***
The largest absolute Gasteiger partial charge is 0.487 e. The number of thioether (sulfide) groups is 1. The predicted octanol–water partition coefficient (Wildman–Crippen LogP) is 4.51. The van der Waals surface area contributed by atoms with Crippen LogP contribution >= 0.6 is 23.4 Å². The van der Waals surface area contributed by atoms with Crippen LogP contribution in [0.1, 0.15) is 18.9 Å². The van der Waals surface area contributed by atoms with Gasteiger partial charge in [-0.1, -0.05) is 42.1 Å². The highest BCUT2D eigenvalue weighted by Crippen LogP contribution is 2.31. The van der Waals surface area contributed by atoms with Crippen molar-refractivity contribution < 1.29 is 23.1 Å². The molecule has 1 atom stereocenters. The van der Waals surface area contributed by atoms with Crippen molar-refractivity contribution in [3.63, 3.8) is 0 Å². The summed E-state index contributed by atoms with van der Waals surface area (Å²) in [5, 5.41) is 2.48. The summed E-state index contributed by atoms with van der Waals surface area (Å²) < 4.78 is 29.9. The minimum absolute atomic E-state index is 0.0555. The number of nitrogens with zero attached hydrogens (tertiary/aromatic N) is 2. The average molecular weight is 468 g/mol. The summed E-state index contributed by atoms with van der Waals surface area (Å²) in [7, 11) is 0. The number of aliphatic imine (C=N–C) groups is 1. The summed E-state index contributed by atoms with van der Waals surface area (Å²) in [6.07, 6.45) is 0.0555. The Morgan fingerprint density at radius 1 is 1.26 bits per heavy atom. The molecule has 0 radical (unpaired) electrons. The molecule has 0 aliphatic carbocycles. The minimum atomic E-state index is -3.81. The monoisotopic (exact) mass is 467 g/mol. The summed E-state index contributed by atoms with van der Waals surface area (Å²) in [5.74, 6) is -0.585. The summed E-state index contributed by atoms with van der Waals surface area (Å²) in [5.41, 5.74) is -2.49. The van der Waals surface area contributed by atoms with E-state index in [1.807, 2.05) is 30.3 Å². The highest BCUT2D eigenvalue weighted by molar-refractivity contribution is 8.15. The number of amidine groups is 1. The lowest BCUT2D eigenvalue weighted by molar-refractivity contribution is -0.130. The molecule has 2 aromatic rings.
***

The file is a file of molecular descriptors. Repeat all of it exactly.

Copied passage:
The largest absolute Gasteiger partial charge is 0.487 e. The number of thioether (sulfide) groups is 1. The predicted octanol–water partition coefficient (Wildman–Crippen LogP) is 4.51. The van der Waals surface area contributed by atoms with Crippen LogP contribution >= 0.6 is 23.4 Å². The van der Waals surface area contributed by atoms with Crippen LogP contribution in [0.1, 0.15) is 18.9 Å². The van der Waals surface area contributed by atoms with Gasteiger partial charge in [-0.1, -0.05) is 42.1 Å². The highest BCUT2D eigenvalue weighted by Crippen LogP contribution is 2.31. The van der Waals surface area contributed by atoms with Crippen molar-refractivity contribution < 1.29 is 23.1 Å². The molecule has 1 atom stereocenters. The van der Waals surface area contributed by atoms with Crippen molar-refractivity contribution in [3.63, 3.8) is 0 Å². The summed E-state index contributed by atoms with van der Waals surface area (Å²) in [5, 5.41) is 2.48. The summed E-state index contributed by atoms with van der Waals surface area (Å²) < 4.78 is 29.9. The minimum absolute atomic E-state index is 0.0555. The number of nitrogens with zero attached hydrogens (tertiary/aromatic N) is 2. The average molecular weight is 468 g/mol. The summed E-state index contributed by atoms with van der Waals surface area (Å²) in [7, 11) is 0. The number of aliphatic imine (C=N–C) groups is 1. The summed E-state index contributed by atoms with van der Waals surface area (Å²) in [6.07, 6.45) is 0.0555. The Morgan fingerprint density at radius 1 is 1.26 bits per heavy atom. The molecule has 0 radical (unpaired) electrons. The molecule has 0 aliphatic carbocycles. The minimum atomic E-state index is -3.81. The monoisotopic (exact) mass is 467 g/mol. The summed E-state index contributed by atoms with van der Waals surface area (Å²) in [5.74, 6) is -0.585. The summed E-state index contributed by atoms with van der Waals surface area (Å²) in [5.41, 5.74) is -2.49. The van der Waals surface area contributed by atoms with E-state index in [1.807, 2.05) is 30.3 Å². The highest BCUT2D eigenvalue weighted by molar-refractivity contribution is 8.15. The number of amidine groups is 1. The lowest BCUT2D eigenvalue weighted by molar-refractivity contribution is -0.130. The molecule has 2 aromatic rings.